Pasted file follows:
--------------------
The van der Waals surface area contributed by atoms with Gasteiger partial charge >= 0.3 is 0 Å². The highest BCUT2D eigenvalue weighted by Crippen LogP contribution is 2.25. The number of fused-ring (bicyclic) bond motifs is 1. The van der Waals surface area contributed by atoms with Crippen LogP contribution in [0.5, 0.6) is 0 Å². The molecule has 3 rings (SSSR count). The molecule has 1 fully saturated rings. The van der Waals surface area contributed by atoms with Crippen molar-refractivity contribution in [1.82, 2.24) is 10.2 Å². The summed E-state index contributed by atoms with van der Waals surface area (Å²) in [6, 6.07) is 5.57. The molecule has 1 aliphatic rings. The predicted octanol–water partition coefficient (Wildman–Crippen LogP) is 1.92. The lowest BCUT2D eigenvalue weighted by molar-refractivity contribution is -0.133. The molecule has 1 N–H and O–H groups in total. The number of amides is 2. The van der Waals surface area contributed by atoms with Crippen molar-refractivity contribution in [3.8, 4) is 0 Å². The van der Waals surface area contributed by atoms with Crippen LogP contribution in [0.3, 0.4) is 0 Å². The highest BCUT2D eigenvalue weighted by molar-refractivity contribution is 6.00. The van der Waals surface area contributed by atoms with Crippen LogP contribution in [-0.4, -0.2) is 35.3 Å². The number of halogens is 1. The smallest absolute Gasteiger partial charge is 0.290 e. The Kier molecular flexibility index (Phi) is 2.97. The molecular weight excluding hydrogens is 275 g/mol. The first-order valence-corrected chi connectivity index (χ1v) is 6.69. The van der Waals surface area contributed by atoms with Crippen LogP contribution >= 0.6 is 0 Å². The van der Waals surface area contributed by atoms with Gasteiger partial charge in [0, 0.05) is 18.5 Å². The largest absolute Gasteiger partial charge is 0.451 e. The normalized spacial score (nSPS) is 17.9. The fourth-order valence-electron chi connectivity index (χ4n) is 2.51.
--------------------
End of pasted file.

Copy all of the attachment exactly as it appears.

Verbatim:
The van der Waals surface area contributed by atoms with Gasteiger partial charge >= 0.3 is 0 Å². The highest BCUT2D eigenvalue weighted by Crippen LogP contribution is 2.25. The number of fused-ring (bicyclic) bond motifs is 1. The van der Waals surface area contributed by atoms with Crippen LogP contribution in [0.5, 0.6) is 0 Å². The molecule has 3 rings (SSSR count). The molecule has 1 fully saturated rings. The van der Waals surface area contributed by atoms with Crippen molar-refractivity contribution in [1.82, 2.24) is 10.2 Å². The summed E-state index contributed by atoms with van der Waals surface area (Å²) in [6, 6.07) is 5.57. The molecule has 1 aliphatic rings. The predicted octanol–water partition coefficient (Wildman–Crippen LogP) is 1.92. The lowest BCUT2D eigenvalue weighted by molar-refractivity contribution is -0.133. The molecule has 1 N–H and O–H groups in total. The number of amides is 2. The van der Waals surface area contributed by atoms with Crippen molar-refractivity contribution in [3.8, 4) is 0 Å². The van der Waals surface area contributed by atoms with Crippen LogP contribution in [0.3, 0.4) is 0 Å². The highest BCUT2D eigenvalue weighted by molar-refractivity contribution is 6.00. The van der Waals surface area contributed by atoms with Crippen LogP contribution in [-0.4, -0.2) is 35.3 Å². The number of halogens is 1. The smallest absolute Gasteiger partial charge is 0.290 e. The Kier molecular flexibility index (Phi) is 2.97. The molecular weight excluding hydrogens is 275 g/mol. The first-order valence-corrected chi connectivity index (χ1v) is 6.69. The van der Waals surface area contributed by atoms with Crippen LogP contribution >= 0.6 is 0 Å². The van der Waals surface area contributed by atoms with Gasteiger partial charge in [0, 0.05) is 18.5 Å². The largest absolute Gasteiger partial charge is 0.451 e. The normalized spacial score (nSPS) is 17.9. The fourth-order valence-electron chi connectivity index (χ4n) is 2.51.